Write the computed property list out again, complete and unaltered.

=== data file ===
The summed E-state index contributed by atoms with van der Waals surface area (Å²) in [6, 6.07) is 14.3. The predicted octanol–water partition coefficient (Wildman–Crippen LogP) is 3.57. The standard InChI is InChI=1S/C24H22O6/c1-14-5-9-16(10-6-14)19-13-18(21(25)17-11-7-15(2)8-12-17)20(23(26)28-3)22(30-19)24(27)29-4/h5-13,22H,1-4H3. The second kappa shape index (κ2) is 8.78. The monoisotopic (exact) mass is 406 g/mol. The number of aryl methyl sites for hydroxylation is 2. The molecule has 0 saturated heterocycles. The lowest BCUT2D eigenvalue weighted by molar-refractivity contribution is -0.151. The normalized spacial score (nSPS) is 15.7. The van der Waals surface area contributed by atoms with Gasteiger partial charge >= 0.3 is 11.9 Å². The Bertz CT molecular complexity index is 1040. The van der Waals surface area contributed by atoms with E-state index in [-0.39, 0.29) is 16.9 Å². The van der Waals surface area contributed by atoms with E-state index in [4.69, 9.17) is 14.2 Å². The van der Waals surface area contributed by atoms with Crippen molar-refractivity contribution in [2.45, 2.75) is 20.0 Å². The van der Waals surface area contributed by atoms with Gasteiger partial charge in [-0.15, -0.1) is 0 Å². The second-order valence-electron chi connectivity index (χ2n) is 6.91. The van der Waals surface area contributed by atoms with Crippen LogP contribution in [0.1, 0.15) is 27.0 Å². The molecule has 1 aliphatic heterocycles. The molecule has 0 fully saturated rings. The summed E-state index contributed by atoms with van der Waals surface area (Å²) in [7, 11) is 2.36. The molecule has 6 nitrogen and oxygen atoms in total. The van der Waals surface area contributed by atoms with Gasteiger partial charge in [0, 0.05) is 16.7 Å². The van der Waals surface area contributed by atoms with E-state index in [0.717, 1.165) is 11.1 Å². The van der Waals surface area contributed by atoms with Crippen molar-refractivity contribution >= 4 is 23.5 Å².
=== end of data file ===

The summed E-state index contributed by atoms with van der Waals surface area (Å²) in [6, 6.07) is 14.3. The predicted octanol–water partition coefficient (Wildman–Crippen LogP) is 3.57. The standard InChI is InChI=1S/C24H22O6/c1-14-5-9-16(10-6-14)19-13-18(21(25)17-11-7-15(2)8-12-17)20(23(26)28-3)22(30-19)24(27)29-4/h5-13,22H,1-4H3. The second kappa shape index (κ2) is 8.78. The monoisotopic (exact) mass is 406 g/mol. The number of aryl methyl sites for hydroxylation is 2. The molecule has 0 saturated heterocycles. The lowest BCUT2D eigenvalue weighted by molar-refractivity contribution is -0.151. The normalized spacial score (nSPS) is 15.7. The van der Waals surface area contributed by atoms with Gasteiger partial charge >= 0.3 is 11.9 Å². The Bertz CT molecular complexity index is 1040. The van der Waals surface area contributed by atoms with E-state index in [-0.39, 0.29) is 16.9 Å². The van der Waals surface area contributed by atoms with E-state index in [4.69, 9.17) is 14.2 Å². The van der Waals surface area contributed by atoms with Crippen molar-refractivity contribution in [2.45, 2.75) is 20.0 Å². The van der Waals surface area contributed by atoms with Gasteiger partial charge in [-0.15, -0.1) is 0 Å². The second-order valence-electron chi connectivity index (χ2n) is 6.91. The van der Waals surface area contributed by atoms with Crippen LogP contribution in [0.1, 0.15) is 27.0 Å². The molecule has 1 aliphatic heterocycles. The molecule has 0 fully saturated rings. The summed E-state index contributed by atoms with van der Waals surface area (Å²) in [7, 11) is 2.36. The molecule has 6 nitrogen and oxygen atoms in total. The van der Waals surface area contributed by atoms with Gasteiger partial charge in [0, 0.05) is 16.7 Å². The van der Waals surface area contributed by atoms with E-state index in [0.717, 1.165) is 11.1 Å². The van der Waals surface area contributed by atoms with Crippen molar-refractivity contribution >= 4 is 23.5 Å².